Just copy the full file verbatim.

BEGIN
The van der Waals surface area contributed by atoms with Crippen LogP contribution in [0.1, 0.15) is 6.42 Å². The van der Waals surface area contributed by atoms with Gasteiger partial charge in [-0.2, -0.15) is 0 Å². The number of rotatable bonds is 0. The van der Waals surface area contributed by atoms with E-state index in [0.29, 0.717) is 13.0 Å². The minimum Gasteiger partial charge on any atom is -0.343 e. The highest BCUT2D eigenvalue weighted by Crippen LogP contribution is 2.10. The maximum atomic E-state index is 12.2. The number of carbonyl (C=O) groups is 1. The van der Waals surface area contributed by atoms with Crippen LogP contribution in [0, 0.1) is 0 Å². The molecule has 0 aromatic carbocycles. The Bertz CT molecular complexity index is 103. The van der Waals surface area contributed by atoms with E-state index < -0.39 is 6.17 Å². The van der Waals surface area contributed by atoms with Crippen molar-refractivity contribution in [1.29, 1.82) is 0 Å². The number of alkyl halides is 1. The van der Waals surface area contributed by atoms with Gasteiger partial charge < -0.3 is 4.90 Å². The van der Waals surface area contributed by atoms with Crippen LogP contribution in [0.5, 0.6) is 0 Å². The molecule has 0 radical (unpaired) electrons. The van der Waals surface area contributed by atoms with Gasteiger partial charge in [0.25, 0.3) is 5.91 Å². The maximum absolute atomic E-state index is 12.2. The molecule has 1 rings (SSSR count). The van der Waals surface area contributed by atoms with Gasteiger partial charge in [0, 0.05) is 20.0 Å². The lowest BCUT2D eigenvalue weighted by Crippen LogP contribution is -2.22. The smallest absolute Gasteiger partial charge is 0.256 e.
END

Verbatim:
The van der Waals surface area contributed by atoms with Crippen LogP contribution in [0.1, 0.15) is 6.42 Å². The van der Waals surface area contributed by atoms with Gasteiger partial charge in [-0.2, -0.15) is 0 Å². The number of rotatable bonds is 0. The van der Waals surface area contributed by atoms with E-state index in [0.29, 0.717) is 13.0 Å². The minimum Gasteiger partial charge on any atom is -0.343 e. The highest BCUT2D eigenvalue weighted by Crippen LogP contribution is 2.10. The maximum atomic E-state index is 12.2. The number of carbonyl (C=O) groups is 1. The van der Waals surface area contributed by atoms with Crippen LogP contribution in [0, 0.1) is 0 Å². The molecule has 0 aromatic carbocycles. The Bertz CT molecular complexity index is 103. The van der Waals surface area contributed by atoms with E-state index < -0.39 is 6.17 Å². The van der Waals surface area contributed by atoms with Crippen molar-refractivity contribution in [1.29, 1.82) is 0 Å². The number of alkyl halides is 1. The van der Waals surface area contributed by atoms with Gasteiger partial charge < -0.3 is 4.90 Å². The van der Waals surface area contributed by atoms with Crippen LogP contribution in [0.5, 0.6) is 0 Å². The molecule has 0 radical (unpaired) electrons. The van der Waals surface area contributed by atoms with Gasteiger partial charge in [0.25, 0.3) is 5.91 Å². The maximum absolute atomic E-state index is 12.2. The molecule has 1 rings (SSSR count). The van der Waals surface area contributed by atoms with Gasteiger partial charge in [0, 0.05) is 20.0 Å². The lowest BCUT2D eigenvalue weighted by Crippen LogP contribution is -2.22. The smallest absolute Gasteiger partial charge is 0.256 e.